Paul Hosford: Indoor dining yet another messy rollout to dent public confidence

The decision to open hospitality indoors on July 26 was flagged more than three weeks ago, yet with five days to go, departments were not being clear in their instructions to the Attorney General
Paul Hosford: Indoor dining yet another messy rollout to dent public confidence

Peter Roche, from Finglas, Dublin, centre. enjoys a pint with his friends Jack Edwards, right, from Florida, and Archie Rutledge, from Texas, in Mulligans Bar on Poolbeg Street in Dublin as indoor dining in pubs and restaurants reopened across Ireland on Monday.

And so, after division and protest and waiting, the return of indoor dining.

If you're fully vaccinated or under 18, that is. Not quite Freedom Day, but a further step on the road.

The sight of people popping in to restaurants and bars across the country was largely welcome, but was packed with reminders of how far we have yet to go and the mistakes made in this reopening.

Patricia Bree and Collette Harton having coffee at KC Peaches cafe in Dublin. Picture: Sasko Lazarov/Rollingnews.ie
Patricia Bree and Collette Harton having coffee at KC Peaches cafe in Dublin. Picture: Sasko Lazarov/Rollingnews.ie

First, there is the elephant in the room that younger adults are, for the most part, welcome in establishments only as staff. Through no fault of their own, the vast majority are not vaccinated, so will not be allowed eat or drink inside the premises in which they work. 

That this age cohort was able to register for mRNA vaccines on the day hospitality opened was a strange irony. 

A number of businesses have made the determination that this would be unfair and unsafe and have decided to remain closed or exclusively as outdoor businesses.

Struggling to fill vacancies

Meanwhile, the industry says it is struggling to fill vacancies due to a number of reasons, but among them being that many staff have either left the industry to go into, in many cases, better paying jobs in retail or healthcare or have left the country altogether.

Customers Michelle Murphy and Ivet Corvea from Cuba having a drink in Cafe en Seine in Dublin. Picture: Sasko Lazarov/Rollingnews.ie
Customers Michelle Murphy and Ivet Corvea from Cuba having a drink in Cafe en Seine in Dublin. Picture: Sasko Lazarov/Rollingnews.ie

Those who did open did so with last-minute changes to regulations which they had taken first sight of late on Friday. 

Now, business will no longer have to record the details of every person at each table as they had been told just 72 hours previously.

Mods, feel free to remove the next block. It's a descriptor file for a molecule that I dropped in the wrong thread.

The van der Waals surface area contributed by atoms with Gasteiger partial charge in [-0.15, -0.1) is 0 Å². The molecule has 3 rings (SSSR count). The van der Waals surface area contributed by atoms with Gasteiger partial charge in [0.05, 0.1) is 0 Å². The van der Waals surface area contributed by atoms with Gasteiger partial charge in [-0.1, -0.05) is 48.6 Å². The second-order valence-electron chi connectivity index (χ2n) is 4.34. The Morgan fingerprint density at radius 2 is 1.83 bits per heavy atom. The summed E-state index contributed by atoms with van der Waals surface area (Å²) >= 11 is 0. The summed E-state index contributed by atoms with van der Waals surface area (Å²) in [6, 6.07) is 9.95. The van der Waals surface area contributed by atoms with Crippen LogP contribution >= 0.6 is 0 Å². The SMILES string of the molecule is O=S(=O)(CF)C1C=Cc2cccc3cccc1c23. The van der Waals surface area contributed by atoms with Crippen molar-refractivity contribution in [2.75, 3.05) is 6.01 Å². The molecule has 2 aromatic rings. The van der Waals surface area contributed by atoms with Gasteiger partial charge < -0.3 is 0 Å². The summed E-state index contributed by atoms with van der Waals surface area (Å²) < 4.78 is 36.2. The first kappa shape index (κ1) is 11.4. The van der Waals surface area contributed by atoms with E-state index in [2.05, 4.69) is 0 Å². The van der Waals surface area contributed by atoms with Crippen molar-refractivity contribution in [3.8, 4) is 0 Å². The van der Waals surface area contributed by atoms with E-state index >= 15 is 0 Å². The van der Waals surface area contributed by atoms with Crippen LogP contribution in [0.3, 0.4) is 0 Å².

There will now only be a requirement to get the details of the lead member of the party for contact tracing reasons.

Furthermore, the requirement for designated tables has been removed. Businesses will not have to record what table each party sat at.

The details of how the industry would reopen did not come after Cabinet signed off on the move last Wednesday, with Tánaiste Leo Varadkar saying the instructions from Government departments needed to be "clearer". 

Another 48 hours would elapse before the guidance would be published on Friday evening, along with a new QR scanner for the industry.

Goalposts moved again

Having been closed for all of 2021, at least, many businesses were left to scramble over the weekend to get their ducks in a row, as it were, before the goalposts were moved again.

In one example, chief executive of the Restaurants Association of Ireland Adrian Cummins pointed out that restaurants had been banned from offering buffets and self-service areas, despite hotel restaurants being allowed to do so.

Customer Jim Whelan enjoys a pint of Guinness poured by barman Damian Ellis in Doheny & Nesbitt pub in Dublin. Picture: Sasko Lazarov/Rollingnews.ie
Customer Jim Whelan enjoys a pint of Guinness poured by barman Damian Ellis in Doheny & Nesbitt pub in Dublin. Picture: Sasko Lazarov/Rollingnews.ie

It was yet another messy rollout in a year replete with them and the burden of that mess fell largely on businesses and their staff. While nothing catastrophic happened with the regulations, no lives or livelihoods were lost because of a contradictory rollout.

But these types of things do and have damaged public confidence in everything that the Government does with regards to this pandemic. 

The decision to open hospitality indoors on July 26 was flagged more than three weeks ago, yet with five days to go, departments were not being clear in their instructions to the Attorney General.

But in the end, the only ones inconvenienced were people who now have to police and enforce the system designed for them.

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